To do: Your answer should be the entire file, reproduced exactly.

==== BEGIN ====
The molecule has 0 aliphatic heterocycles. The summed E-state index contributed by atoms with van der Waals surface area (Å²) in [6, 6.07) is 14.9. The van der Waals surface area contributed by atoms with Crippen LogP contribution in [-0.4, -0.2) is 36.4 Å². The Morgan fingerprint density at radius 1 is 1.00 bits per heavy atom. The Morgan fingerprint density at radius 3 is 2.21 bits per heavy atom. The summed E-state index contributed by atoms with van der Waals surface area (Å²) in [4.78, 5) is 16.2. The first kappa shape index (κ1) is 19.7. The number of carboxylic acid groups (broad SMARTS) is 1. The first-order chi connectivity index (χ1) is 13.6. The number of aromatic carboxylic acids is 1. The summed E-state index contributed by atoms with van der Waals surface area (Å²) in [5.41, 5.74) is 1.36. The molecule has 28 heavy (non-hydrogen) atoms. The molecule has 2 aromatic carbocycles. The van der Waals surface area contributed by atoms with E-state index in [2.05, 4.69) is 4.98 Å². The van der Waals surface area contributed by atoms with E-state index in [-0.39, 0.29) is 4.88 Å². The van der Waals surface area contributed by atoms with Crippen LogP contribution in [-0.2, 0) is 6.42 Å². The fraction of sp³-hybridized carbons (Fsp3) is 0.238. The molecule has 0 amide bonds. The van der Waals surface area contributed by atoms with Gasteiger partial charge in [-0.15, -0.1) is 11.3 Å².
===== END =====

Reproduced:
The molecule has 0 aliphatic heterocycles. The summed E-state index contributed by atoms with van der Waals surface area (Å²) in [6, 6.07) is 14.9. The van der Waals surface area contributed by atoms with Crippen LogP contribution in [-0.4, -0.2) is 36.4 Å². The Morgan fingerprint density at radius 1 is 1.00 bits per heavy atom. The Morgan fingerprint density at radius 3 is 2.21 bits per heavy atom. The summed E-state index contributed by atoms with van der Waals surface area (Å²) in [4.78, 5) is 16.2. The first kappa shape index (κ1) is 19.7. The number of carboxylic acid groups (broad SMARTS) is 1. The first-order chi connectivity index (χ1) is 13.6. The number of aromatic carboxylic acids is 1. The summed E-state index contributed by atoms with van der Waals surface area (Å²) in [5.41, 5.74) is 1.36. The molecule has 28 heavy (non-hydrogen) atoms. The molecule has 2 aromatic carbocycles. The van der Waals surface area contributed by atoms with E-state index in [2.05, 4.69) is 4.98 Å². The van der Waals surface area contributed by atoms with E-state index in [-0.39, 0.29) is 4.88 Å². The van der Waals surface area contributed by atoms with Crippen LogP contribution in [-0.2, 0) is 6.42 Å². The fraction of sp³-hybridized carbons (Fsp3) is 0.238. The molecule has 0 amide bonds. The van der Waals surface area contributed by atoms with Gasteiger partial charge in [-0.15, -0.1) is 11.3 Å².